mickywagner

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310 articles reviewed
Location:  Los Angeles, CA
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Biography

Filmmaker, photographer, traveler, and writer. I graduated from USC and have been on and off the road since then. Recently started blogging for the Huffington Post. Love food, traveling, languages, animals, and learning about different cultures.

EDUCATION:  B.A. from University of Southern California BLOG:  West of Moon East of Sun
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Writing Sample

Getting your hands on that fancy new digital DSLR camera is only half the story. The real power of photography rests largely on the type of lens you attach to it.  Canon and Nikon have their own lens series, but adaptors and mounts for specific lenses (Sigma or Tamron) are readily available for popular cameras and lenses. Just remember, each lens is an investment, even more so than the camera and you can use them even after you switch cameras.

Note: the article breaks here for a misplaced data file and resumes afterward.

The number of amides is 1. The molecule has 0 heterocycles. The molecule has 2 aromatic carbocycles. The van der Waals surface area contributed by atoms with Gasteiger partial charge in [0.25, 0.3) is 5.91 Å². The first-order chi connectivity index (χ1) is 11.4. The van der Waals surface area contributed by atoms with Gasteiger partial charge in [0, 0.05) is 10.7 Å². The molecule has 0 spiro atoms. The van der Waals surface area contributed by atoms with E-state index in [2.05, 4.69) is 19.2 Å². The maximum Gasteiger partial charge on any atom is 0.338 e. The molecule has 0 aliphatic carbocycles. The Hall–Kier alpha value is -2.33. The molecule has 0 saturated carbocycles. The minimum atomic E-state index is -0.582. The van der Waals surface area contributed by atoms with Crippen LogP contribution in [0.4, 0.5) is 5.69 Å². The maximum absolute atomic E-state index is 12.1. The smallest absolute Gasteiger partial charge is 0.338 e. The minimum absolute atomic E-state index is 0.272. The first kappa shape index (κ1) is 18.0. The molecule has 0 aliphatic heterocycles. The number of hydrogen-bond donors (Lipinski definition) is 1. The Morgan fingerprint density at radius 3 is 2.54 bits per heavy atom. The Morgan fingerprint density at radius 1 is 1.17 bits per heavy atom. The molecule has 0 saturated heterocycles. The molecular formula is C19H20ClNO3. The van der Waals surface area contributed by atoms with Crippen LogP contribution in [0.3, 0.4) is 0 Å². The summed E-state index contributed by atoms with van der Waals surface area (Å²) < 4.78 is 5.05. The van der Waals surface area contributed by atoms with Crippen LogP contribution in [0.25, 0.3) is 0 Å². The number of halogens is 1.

Telephoto vs. Wide-Angle

How much do you want to see in your image, the entire landscape or just the mountain? Lenses come in a variety of focal lengths and determines how much of a subject is in your angle-of-view, or what you see. As a benchmark, 50mm is a medium/normal and on either side fall wide-angle lenses, typically 35mm downward, and telephoto lenses, 85mm and up. The wide-angle lenses are particularly useful for things like landscape photography whereas a telephoto would be better for portrait photography.

Zoom vs. Prime

Lenses will either be zoom or prime. Prime lenses have fixed focal lengths - 28mm, 50mm, 300mm - and come in a wide range. Typically the optics are better and faster on these lenses. They open up to a higher F-stop (1.2, 1.4, 2.0, 2.8) allowing you to photograph with less light. The sacrifice for the speed and quality is the lack of versatility; to change your angle-of-view you will have to move yourself in relationship to your subject.

Zoom lenses, on the other hand, have a variety of focal lengths, for instance a 17-55mm, 18-200mm, or 70mm-400mm allowing you to zoom in or out on a subject from the same location. These lenses obviously provide a great deal of versatility and you won’t need to switch lenses, but they are bulkier and come with lower minimum F-stops (usually f/4-5.6).

Speciality Lenses

There’s some lenses designed for very specific tasks, like the Canon 65mm f/2.8 Macro, which allows you to take impressive photos of insects or other minuscule subjects. Fish-eye, extreme telephoto, and tilt-shift are some other lenses that give you unique perspectives.










Article Reviews

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